On land and at sea, Dexter gym owner is winning at life
The life Angelo Rizzitello leads would be too busy and out-of-the-ordinary for most of us.
His work schedule is four weeks on, then four weeks off. That might sound appealing or achievable, until you consider that “work” means being sequestered on a drill ship in the Gulf of Mexico.
When he’s home, Rizzitello spends six days each week helping run The Outlet, a Dexter gym he co-owns with his wife Kristy while getting reacquainted with her and their two young children.
So you might wonder how on earth and why pray tell Rizzitello, at 40 years of age, finds the time and summons the desire to be an amateur mixed martial artist.
“It was something I always wanted to try,” Rizzitello said, “For a long time I was content to be the guy sitting at the bar with a beer saying, ‘I think I could do that.’ Forty is the new 20. At least you tell yourself that until you get into the cage with a 20-year-old. But this will keep you young.”
What started as a curiosity has become a consistent part of Rizzitello’s road less traveled. He will make his third walk to the New England Fights octagon Saturday, June 16 in a lightweight bout with Clifford Redman at “NEF 34: Home of the Brave.”
Opening bell for the fight card at Aura in Portland is set for 7 p.m.
Rizzitello’s training for the cage began with a chance meeting. He ran into longtime NEF competitor Derek Shorey at a local YMCA. During the conversation, Shorey indicated that he was looking for people to train.
“We started upstairs at the town hall in Dexter,” Rizzitello said. “I remember the day. It was Dec. 29. It was about 17 below outside and maybe 17 above inside.”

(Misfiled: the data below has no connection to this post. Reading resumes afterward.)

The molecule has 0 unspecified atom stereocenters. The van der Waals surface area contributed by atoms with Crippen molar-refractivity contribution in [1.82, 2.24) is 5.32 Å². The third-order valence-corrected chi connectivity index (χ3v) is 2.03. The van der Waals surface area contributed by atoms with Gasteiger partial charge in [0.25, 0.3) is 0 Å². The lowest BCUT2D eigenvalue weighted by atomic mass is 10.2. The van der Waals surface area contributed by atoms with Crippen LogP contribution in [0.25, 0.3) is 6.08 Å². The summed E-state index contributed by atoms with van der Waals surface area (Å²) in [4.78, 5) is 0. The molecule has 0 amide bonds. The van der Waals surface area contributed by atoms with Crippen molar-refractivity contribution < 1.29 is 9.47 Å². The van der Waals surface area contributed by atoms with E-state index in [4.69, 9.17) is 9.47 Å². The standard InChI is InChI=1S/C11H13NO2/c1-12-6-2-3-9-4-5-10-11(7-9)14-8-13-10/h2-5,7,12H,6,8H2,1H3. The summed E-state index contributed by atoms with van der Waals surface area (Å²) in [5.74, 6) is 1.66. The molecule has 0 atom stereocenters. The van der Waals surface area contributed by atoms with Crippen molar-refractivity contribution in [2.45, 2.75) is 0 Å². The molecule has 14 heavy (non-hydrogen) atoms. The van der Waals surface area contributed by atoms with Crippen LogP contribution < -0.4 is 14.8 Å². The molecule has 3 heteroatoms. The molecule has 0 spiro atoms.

While health, fitness and competition are major components of Rizzitello’s life, he balances them with a unique career path.
A graduate of Guilford’s Piscataquis Community High School in 1995 and Maine Maritime Academy in Castine four years later, Rizzitello has been well acquainted with a sailor’s lifestyle ever since.
“I started out on a commercial ship and was gone for months at a time,” he said. “I did that for seven years, but after child No. 2, you realize you can’t be gone that much.”
Rizzitello’s current job started with three-week work and vacation cycles. Now it’s up to four.
“That’s about right. It’s not too big of a break,” he said. “You still miss a lot. I’ve missed the father-daughter dance every year.”
On top of the challenges it presents on the homefront, Rizzitello’s calendar wreaks havoc with his MMA training.
While the fighter is home, he can take on the typically strict diet a fighter follows when he’s cutting weight for a bout. All the while, trainers Stacy Lupo (kickboxing) and Zackary Adams (jiu-jitsu) “beat up” on him accordingly, Rizzitello remarked.
The gym on his ship is rudimentary at best.
“You can’t really spar with anybody on the ship. I’m pretty sure that would be grounds for immediate dismissal,” he quipped. “There really isn’t much. We have this (lousy) heavy bag that’s water based, so I can bang on that. I can stretch every day, do my cardio, lift some weights and keep my strength up.”